On a separate note, my goal is to eventually provide a more comprehensive glossary of terms for use on this site at a later time.

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Why metaphysics is for everyone

In previous posts, I have gone to great lengths at least on some general level to define metaphysics in its broadest of senses, but I believe in short, metaphysics is merely an evaluation of our view of the universe, or more simply the world and human existence.  Though vast and overwhelming, it is ultimately the pursuit of truth.

The study of unanswerable questions falling under the umbrella of metaphysics, which ultimately comprises one’s worldview (or framework of beliefs about the world) is for everyone — not just philosophers, scientists, and other academicians.

Metaphysics is unlike, say, accounting, sports, or music.  In other words, there is no special “gift” required or necessary talent to excel in understanding metaphysical matters — only the ability to use rationality and a devotion to the pursuit of truth  Sure, there will be some who have a better understanding of how to articulate better what they believe and why they believe it, but at this juncture, what I am claiming (and will support with future posts) is that no one — no matter how brilliant — has a monopoly on metaphysics.  It is, in general, a level playing field.

Metaphysics, by its nature, opens its discussion to everyone.  As human beings, we are forced to visit its study, first, because “we are” and second, because we are — or do that business of being — within the universe.  Everyone draws metaphysical conclusions, both implicitly and explicitly, acknowledged or unacknowledged, every day.  We have done it for years and cannot escape it, although I do think it true that many do not bother to examine, much less discuss, their metaphysical views.  Most of us are consumed with quotidian affairs, and justifiably so, with earning a living and taking care of the people and things important to us.  Many times, the monotonous, uninspiring but necessary demands of life prevent us from such examination and discussion — a discussion vital to our destiny.

Therefore, establishing that one’s understanding of the universe — in this context, mainly the how and why of its existence — are not totally and necessarily dependent on one’s intellect or whether a person excels — or has the potential to excel — in one specific academic area or another.  There are plenty of people who, as a rule, are horrible spellers, but excel very quickly in mathematics or in their ability to reason and debate.  How many times have we met or heard of a brilliant person who suffers with dyslexia? These two examples are meant to illuminate the fact that we all, as humans, have strengths and weaknesses, but we all have something to contribute to the most important philosophical questions that have plagued humankind as far back as we, collectively as a species, can record.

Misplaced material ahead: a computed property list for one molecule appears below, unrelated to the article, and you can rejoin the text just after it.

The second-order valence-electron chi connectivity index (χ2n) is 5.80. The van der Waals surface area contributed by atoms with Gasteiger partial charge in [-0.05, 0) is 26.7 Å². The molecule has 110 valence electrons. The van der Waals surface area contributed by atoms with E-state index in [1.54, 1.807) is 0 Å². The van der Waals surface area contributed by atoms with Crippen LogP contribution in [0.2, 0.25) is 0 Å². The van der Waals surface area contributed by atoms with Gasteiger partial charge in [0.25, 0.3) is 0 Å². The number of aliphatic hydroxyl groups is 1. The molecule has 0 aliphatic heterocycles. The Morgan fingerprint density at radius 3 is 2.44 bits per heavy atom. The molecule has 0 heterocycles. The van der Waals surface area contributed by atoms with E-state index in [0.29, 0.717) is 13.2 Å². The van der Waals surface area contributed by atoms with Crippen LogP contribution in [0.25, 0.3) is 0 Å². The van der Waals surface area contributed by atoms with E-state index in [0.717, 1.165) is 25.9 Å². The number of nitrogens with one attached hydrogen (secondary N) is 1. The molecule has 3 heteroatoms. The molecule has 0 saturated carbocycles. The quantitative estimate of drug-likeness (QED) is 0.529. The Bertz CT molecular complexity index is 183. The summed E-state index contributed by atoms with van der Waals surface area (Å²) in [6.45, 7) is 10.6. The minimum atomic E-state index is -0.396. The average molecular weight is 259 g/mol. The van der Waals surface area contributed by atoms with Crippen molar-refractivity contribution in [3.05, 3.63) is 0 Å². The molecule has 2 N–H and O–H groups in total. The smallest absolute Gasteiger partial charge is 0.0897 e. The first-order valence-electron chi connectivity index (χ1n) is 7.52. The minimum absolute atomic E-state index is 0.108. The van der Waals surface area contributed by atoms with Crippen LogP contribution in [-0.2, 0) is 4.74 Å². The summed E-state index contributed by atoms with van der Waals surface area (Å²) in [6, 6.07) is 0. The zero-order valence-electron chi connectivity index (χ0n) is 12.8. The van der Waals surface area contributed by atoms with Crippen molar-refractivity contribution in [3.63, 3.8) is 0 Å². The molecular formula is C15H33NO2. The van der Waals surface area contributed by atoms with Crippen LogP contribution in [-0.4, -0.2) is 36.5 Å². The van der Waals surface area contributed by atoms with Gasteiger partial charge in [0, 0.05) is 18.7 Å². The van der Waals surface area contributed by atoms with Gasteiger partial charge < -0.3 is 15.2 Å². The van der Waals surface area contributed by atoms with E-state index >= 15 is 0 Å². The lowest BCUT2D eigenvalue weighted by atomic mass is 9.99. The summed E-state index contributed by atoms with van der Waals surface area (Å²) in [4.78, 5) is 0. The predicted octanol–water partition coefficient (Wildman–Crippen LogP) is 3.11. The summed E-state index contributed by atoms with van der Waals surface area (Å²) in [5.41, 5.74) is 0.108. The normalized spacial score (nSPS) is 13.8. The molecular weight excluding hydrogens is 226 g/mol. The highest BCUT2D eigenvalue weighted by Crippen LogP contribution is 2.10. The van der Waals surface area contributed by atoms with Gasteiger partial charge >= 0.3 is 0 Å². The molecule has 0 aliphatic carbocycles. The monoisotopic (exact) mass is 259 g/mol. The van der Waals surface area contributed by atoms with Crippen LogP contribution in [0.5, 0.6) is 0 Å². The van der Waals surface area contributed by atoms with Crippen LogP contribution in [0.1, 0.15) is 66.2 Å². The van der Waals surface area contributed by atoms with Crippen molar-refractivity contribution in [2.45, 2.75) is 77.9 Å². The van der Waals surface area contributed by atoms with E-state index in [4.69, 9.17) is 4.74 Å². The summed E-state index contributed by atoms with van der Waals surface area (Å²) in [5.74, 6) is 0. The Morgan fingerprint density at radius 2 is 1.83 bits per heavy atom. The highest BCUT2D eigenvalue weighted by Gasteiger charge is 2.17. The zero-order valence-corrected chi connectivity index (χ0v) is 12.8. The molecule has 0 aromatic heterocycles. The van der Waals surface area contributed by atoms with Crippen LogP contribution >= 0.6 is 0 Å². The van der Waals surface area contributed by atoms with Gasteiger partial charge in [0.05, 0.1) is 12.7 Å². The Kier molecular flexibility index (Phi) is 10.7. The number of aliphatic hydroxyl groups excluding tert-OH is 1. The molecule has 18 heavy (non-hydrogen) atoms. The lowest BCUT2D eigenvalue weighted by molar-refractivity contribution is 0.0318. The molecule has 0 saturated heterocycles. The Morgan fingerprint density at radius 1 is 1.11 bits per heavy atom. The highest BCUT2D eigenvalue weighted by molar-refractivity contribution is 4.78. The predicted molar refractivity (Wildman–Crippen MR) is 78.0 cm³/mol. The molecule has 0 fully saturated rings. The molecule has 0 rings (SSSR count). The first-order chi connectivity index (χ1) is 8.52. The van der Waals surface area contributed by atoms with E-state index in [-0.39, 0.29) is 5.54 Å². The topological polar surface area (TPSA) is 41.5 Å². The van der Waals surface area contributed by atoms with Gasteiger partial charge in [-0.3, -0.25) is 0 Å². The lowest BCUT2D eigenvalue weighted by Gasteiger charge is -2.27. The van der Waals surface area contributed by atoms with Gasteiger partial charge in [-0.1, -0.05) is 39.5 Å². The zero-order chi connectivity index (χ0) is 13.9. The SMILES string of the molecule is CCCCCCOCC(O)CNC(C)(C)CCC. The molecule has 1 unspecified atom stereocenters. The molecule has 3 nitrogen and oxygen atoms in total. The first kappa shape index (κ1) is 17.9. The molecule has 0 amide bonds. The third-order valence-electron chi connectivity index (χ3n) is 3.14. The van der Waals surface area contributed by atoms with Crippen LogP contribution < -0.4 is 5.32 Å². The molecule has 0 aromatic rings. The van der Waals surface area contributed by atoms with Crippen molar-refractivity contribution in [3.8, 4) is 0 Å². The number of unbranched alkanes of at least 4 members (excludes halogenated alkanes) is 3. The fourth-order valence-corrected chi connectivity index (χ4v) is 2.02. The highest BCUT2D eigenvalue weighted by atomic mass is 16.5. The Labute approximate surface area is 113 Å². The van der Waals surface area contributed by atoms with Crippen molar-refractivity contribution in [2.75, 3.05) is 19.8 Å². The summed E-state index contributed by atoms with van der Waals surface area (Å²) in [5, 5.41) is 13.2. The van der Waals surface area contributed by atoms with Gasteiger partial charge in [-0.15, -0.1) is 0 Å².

To disparage or even discredit someone’s contribution to the conversation based on the fact that someone lacks knowledge in physics, biology, theology, history etc. is, I believe, foolish.  To ask, debate, think about, and discuss such issues is to be human.  Someone may be an expert in say, neuroscience or quantum mechanics, but that does not qualify her to make definitive, absolute factual statements about important matters such as the existence of God or why and how the universe came into existence, because ultimately nobody can; further, being an expert in one academic field or another does not even make a person more qualified to make such statements either.